Restructured Cardinals more than home run attack

Astute deals send St. Louis flying high

May 02, 2000|By Peter Schmuck | Peter Schmuck,SUN STAFF

PHILADELPHIA -- The meteor shower began without the big guy, which was just fine with St. Louis Cardinals slugger Mark McGwire. He was getting tired of being a one-man band anyway.

McGwire missed Opening Day and a big chunk of April with a sore lower back, but -- for once -- he wasn't terribly missed. The new and improved Cardinals lineup has launched baseballs into the bleachers at a rate heretofore unseen even in the "juiced ball" era, the club's 55 homers shattering the major-league record for the first month of the season.

Big Mac has hit his share, but he finally has a supporting cast that can share the load.

"I've always enjoyed that," McGwire said. "I've played on some powerful teams. It's just unfortunate that the last few years, everything has been individualized."

Not this year.

"There have been games when he hit a home run and wasn't even mentioned because somebody else hit a bigger one," said manager Tony La Russa. "He's enjoying that. He's very comfortable."

This isn't a story about Mark McGwire and that's just the way he would want it. There is finally something else to write about in St. Louis -- a team that has streaked to the top of the National League Central standings and seems to be built to stay there.

General manager Walt Jocketty spent the winter plugging the holes in a club that hasn't been a serious contender since before McGwire was acquired from the Oakland Athletics midway through the 1997 season.

He rebuilt the pitching staff with the acquisition of three veteran starters. He acquired leadoff man Fernando Vina. The makeover carried right into spring training, when Jocketty pulled off the deal that put premier center fielder Jim Edmonds at the heart of an already potent lineup.

"We had a tough year last year," La Russa said. "There were about eight or nine things we felt we needed to do. I think Walt did six or seven of them. I can't remember anything like that since the off-season of 1987-88, when [A's general manager] Sandy [Alderson] made six or seven moves and they were all huge guys for us."

No coincidence there. The guy working under Alderson back then was Jocketty, the consummate assistant GM who would eventually move into the primary baseball operations role in St. Louis. But his tenure in St. Louis had been unspectacular until he embarked on this dramatic reconstruction project.

So far, every new element has contributed to the Cardinals' winning chemistry. Vina has been the offensive catalyst. The three new veteran starters -- Darryl Kile, Pat Hentgen and Andy Benes -- have winning records. Edmonds has been one of the best all-around hitters in the league. Combine that with the fantastic early-season performance of rookie pitcher Rick Ankiel and the Cardinals clearly are the most improved team in baseball.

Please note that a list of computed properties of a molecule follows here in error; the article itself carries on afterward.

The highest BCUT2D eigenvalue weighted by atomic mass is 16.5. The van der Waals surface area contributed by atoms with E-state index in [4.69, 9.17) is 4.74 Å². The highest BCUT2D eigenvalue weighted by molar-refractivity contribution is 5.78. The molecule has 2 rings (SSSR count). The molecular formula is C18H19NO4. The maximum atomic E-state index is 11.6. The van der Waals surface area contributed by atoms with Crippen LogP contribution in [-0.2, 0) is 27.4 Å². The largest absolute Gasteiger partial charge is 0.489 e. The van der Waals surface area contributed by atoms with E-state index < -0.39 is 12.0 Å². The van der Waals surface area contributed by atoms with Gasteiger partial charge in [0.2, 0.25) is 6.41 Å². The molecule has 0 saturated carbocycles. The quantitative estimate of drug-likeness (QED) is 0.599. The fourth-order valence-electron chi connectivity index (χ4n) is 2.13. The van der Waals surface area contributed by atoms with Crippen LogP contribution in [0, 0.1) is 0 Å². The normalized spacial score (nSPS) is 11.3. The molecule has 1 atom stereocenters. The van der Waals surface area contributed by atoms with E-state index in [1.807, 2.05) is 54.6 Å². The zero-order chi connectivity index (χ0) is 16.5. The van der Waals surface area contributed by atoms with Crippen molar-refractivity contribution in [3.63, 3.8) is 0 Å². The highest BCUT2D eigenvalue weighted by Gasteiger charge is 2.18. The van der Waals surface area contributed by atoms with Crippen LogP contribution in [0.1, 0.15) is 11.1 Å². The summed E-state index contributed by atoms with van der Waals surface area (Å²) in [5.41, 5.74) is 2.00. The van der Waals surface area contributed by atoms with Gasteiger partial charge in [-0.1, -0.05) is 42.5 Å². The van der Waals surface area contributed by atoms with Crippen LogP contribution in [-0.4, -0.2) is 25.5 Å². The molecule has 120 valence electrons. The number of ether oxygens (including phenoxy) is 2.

"We've just got a lot of guys who know how to play the game," said veteran outfielder Eric Davis, "... but we need to play this way throughout the season or nobody's going to remember what we did in the first month."

Good point, but what a first month it was. The Cardinals finished the month hitting .301 as a team. They broke the April home run record -- previously held by the 1997 Cleveland Indians (49) -- with nearly a week left in the month. And they did it without McGwire getting off to a monster start.

"We haven't really thought about it," Davis said. "I don't think anybody's hot. It's just that we're all on the same team. I don't think any hitter will tell you he's hot right now."

McGwire and Edmonds have eight home runs apiece. Third baseman Fernando Tatis has six. Edgar Renteria has five. There are eight other hitters with at least three. There isn't even a team from the designated hitter league within range of their season total.

More than home runs

The Cardinals' April offensive extends beyond their gaudy home run total. The club also has been piling up doubles and triples at such a rate that every member of Sunday's starting lineup except Kile finished the month with a .463 slugging percentage or better.

Simply amazing.

"I don't know how to explain that," La Russa said. "I don't even try. The main thing is a balance of good hitters throughout the lineup. We've got a nice blend of speed and power. In a 2-1 game, we've got as good a chance to steal a run as anybody."

Nice to know if the Cardinals ever play in a 2-1 game. So far, they have not played in a game in which there were fewer than seven runs scored. They have scored fewer than three runs twice in 25 games. They have lived by the home run through the first four weeks of the season, but they are anything but a one-dimensional team.

Friday night, they defeated the struggling Philadelphia Phillies, 7-4, with an offensive attack that featured three sacrifice flies and a clutch game-turning double by McGwire. The game broke a string of 18 games with at least one home run, but -- in a sense -- that was a positive thing.

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